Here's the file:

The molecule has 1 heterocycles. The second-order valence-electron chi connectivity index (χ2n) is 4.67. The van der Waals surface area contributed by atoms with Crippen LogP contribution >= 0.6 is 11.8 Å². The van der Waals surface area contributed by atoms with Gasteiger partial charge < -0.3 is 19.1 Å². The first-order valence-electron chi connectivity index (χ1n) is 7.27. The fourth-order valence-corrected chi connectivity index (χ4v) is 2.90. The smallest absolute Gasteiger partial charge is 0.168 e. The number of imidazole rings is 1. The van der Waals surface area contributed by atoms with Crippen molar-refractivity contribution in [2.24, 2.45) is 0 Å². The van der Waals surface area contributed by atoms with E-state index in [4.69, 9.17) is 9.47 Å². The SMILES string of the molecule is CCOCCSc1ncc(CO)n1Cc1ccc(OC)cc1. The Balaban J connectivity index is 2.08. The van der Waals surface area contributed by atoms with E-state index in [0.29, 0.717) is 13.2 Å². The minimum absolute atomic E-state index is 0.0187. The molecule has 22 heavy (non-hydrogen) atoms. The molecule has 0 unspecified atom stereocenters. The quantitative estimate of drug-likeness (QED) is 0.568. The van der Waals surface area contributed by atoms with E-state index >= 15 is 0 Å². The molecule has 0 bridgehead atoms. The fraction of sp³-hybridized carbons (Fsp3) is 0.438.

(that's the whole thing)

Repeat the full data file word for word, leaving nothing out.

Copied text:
The molecule has 1 heterocycles. The second-order valence-electron chi connectivity index (χ2n) is 4.67. The van der Waals surface area contributed by atoms with Crippen LogP contribution >= 0.6 is 11.8 Å². The van der Waals surface area contributed by atoms with Gasteiger partial charge < -0.3 is 19.1 Å². The first-order valence-electron chi connectivity index (χ1n) is 7.27. The fourth-order valence-corrected chi connectivity index (χ4v) is 2.90. The smallest absolute Gasteiger partial charge is 0.168 e. The number of imidazole rings is 1. The van der Waals surface area contributed by atoms with Crippen molar-refractivity contribution in [2.24, 2.45) is 0 Å². The van der Waals surface area contributed by atoms with E-state index in [4.69, 9.17) is 9.47 Å². The SMILES string of the molecule is CCOCCSc1ncc(CO)n1Cc1ccc(OC)cc1. The Balaban J connectivity index is 2.08. The van der Waals surface area contributed by atoms with E-state index in [0.29, 0.717) is 13.2 Å². The minimum absolute atomic E-state index is 0.0187. The molecule has 22 heavy (non-hydrogen) atoms. The molecule has 0 unspecified atom stereocenters. The quantitative estimate of drug-likeness (QED) is 0.568. The van der Waals surface area contributed by atoms with E-state index >= 15 is 0 Å². The molecule has 0 bridgehead atoms. The fraction of sp³-hybridized carbons (Fsp3) is 0.438.